At least in North Carolina, alimony (including post-separation support (PSS)) is one of the least predictable outcomes in family law. There are 15 factors listed in the alimony statute that must be considered, plus a catch all factor. Once those factors have been considered, a family court judge must make an award (or not) that she finds to be “equitable”. “Equitable” is legalese for “fair”.
Contrast this with child support, which in North Carolina is most commonly determined pursuant to a formula adopted into law.
The current method for determining alimony in North Carolina creates a lot of problems. Judges can’t be sure whether they are being consistent in alimony awards. As one family court judge told me recently, they can be consistent in their approach, but without a formula, they have no way of knowing whether their actual awards are consistent between judges, between counties, or between cases decided by the same judge in the same county.
This in turn makes it very difficult for family lawyers to give accurate predictions for alimony outcomes to their clients (especially before you even know who your judge would be). We can clearly describe the approach, but cannot accurately predict the outcome in any particular case. Given that very few alimony cases are being tried in North Carolina, no one attorney has enough sample size of alimony trials under their belt to make a statistically accurate prediction.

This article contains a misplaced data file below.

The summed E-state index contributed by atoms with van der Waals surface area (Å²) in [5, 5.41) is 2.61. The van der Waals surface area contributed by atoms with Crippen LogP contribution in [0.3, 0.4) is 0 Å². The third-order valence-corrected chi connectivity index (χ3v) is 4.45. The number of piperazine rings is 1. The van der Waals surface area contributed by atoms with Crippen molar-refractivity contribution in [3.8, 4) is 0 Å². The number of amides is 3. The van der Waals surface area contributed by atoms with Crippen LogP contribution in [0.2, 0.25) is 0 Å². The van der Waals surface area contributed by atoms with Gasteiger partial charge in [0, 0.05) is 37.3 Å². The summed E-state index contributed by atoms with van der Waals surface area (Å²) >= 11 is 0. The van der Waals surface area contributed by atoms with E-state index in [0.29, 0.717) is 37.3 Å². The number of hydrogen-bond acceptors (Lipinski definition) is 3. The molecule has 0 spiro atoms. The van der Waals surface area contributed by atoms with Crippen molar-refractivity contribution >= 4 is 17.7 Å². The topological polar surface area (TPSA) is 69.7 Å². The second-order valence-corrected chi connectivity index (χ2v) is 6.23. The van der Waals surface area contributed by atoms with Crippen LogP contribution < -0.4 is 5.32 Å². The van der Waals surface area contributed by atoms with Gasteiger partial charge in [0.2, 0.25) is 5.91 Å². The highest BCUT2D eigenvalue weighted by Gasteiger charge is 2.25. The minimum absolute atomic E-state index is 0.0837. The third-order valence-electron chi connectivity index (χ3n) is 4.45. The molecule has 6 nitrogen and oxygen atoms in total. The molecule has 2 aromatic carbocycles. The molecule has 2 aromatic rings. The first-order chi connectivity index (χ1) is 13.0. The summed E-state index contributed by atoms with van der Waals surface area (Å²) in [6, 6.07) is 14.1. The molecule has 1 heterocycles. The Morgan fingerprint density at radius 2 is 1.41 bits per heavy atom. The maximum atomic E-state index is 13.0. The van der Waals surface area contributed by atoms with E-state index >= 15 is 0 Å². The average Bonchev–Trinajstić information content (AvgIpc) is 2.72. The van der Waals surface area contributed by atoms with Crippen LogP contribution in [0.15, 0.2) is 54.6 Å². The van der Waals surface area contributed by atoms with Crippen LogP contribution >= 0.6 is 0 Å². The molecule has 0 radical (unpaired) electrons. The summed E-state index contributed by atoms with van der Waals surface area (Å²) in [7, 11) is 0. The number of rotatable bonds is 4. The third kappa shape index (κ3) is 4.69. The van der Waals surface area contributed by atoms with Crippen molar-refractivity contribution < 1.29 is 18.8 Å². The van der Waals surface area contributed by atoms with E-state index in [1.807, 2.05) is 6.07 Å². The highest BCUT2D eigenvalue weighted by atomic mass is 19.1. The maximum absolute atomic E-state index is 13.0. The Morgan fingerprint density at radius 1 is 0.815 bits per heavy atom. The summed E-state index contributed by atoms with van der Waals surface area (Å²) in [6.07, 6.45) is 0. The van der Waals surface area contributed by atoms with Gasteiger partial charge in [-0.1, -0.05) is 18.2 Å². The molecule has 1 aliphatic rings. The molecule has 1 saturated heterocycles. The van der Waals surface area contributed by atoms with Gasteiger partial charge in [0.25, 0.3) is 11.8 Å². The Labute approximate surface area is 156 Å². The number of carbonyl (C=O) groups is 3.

This, in turn, makes it difficult for some clients to feel confident about their alimony decisions. They are frequently unsure whether they are paying too much, or accepting too little. The truth is, no one really knows unless the amounts being discussed are outrageous.
To remedy this problem in their jurisdictions, some states have adopted alimony formulas. Massachusetts, Pennsylvania, Arizona, California, New Mexico, Kansas and Colorado have some form of formula. Florida has recently been at forefront of this conversation.
North Carolina may be headed in the same direction. Currently, Orange County is reportedly at least informally testing a formula for alimony awards. There is a committee working on a potential alimony calculation proposal for eventual consideration by the North Carolina Legislature. Most judges that I have heard from are in favor of some kind of formula that would at least given them a starting point, even if it was not mandatory.
However, the devil in these formulas is in the details. Some formulas do not take the spouses’ expenses in consideration at all (a major factor in North Carolina). And, in order to be at all helpful, a formula necessarily has to eliminate some or most of the 16 factors currently listed in the North Carolina statue. Then the conversation has to be about which factors to de-emphasize or eliminate all together. And, that is where things get sticky. I suspect that the eventual outcome will be similar to child support, i.e. a presumptive formula that can be altered upon showing that a particular case is not well suited to the formula.
The adoption of an alimony formula in North Carolina will make it much easier for attorneys to advise clients, and for clients to have confidence in their decisions when resolving spousal support issues. But, depending on its format, a formula could have huge consequences for spouses in need of support in the future. In the meantime, we will wait and continue to make educated guesses for our clients.